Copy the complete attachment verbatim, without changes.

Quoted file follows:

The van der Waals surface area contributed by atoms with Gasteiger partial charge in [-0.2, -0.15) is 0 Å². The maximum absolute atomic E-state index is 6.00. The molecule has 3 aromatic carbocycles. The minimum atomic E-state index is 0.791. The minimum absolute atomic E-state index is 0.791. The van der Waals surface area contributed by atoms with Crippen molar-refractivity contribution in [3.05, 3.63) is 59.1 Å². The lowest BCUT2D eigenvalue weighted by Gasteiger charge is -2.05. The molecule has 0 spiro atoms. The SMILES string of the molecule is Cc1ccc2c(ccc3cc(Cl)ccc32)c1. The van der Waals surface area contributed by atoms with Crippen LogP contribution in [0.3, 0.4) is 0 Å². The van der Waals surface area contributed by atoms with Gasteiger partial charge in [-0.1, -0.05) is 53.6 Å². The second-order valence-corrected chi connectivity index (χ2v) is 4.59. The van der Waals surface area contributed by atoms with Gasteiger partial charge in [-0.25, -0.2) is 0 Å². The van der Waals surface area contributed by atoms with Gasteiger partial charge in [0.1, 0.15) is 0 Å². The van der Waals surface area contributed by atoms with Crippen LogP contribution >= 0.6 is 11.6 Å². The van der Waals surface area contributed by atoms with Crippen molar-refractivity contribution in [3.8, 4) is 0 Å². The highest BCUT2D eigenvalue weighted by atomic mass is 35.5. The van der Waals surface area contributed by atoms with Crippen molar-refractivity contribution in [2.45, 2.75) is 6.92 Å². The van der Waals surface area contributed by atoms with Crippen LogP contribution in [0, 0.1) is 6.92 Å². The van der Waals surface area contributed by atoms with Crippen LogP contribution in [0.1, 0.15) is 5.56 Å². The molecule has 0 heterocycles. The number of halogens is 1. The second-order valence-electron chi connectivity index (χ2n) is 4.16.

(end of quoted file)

The van der Waals surface area contributed by atoms with Gasteiger partial charge in [-0.2, -0.15) is 0 Å². The maximum absolute atomic E-state index is 6.00. The molecule has 3 aromatic carbocycles. The minimum atomic E-state index is 0.791. The minimum absolute atomic E-state index is 0.791. The van der Waals surface area contributed by atoms with Crippen molar-refractivity contribution in [3.05, 3.63) is 59.1 Å². The lowest BCUT2D eigenvalue weighted by Gasteiger charge is -2.05. The molecule has 0 spiro atoms. The SMILES string of the molecule is Cc1ccc2c(ccc3cc(Cl)ccc32)c1. The van der Waals surface area contributed by atoms with Crippen LogP contribution in [0.3, 0.4) is 0 Å². The van der Waals surface area contributed by atoms with Gasteiger partial charge in [-0.1, -0.05) is 53.6 Å². The second-order valence-corrected chi connectivity index (χ2v) is 4.59. The van der Waals surface area contributed by atoms with Gasteiger partial charge in [-0.25, -0.2) is 0 Å². The van der Waals surface area contributed by atoms with Gasteiger partial charge in [0.1, 0.15) is 0 Å². The van der Waals surface area contributed by atoms with Crippen LogP contribution >= 0.6 is 11.6 Å². The van der Waals surface area contributed by atoms with Crippen molar-refractivity contribution in [3.8, 4) is 0 Å². The highest BCUT2D eigenvalue weighted by atomic mass is 35.5. The van der Waals surface area contributed by atoms with Crippen molar-refractivity contribution in [2.45, 2.75) is 6.92 Å². The van der Waals surface area contributed by atoms with Crippen LogP contribution in [0, 0.1) is 6.92 Å². The van der Waals surface area contributed by atoms with Crippen LogP contribution in [0.1, 0.15) is 5.56 Å². The molecule has 0 heterocycles. The number of halogens is 1. The second-order valence-electron chi connectivity index (χ2n) is 4.16.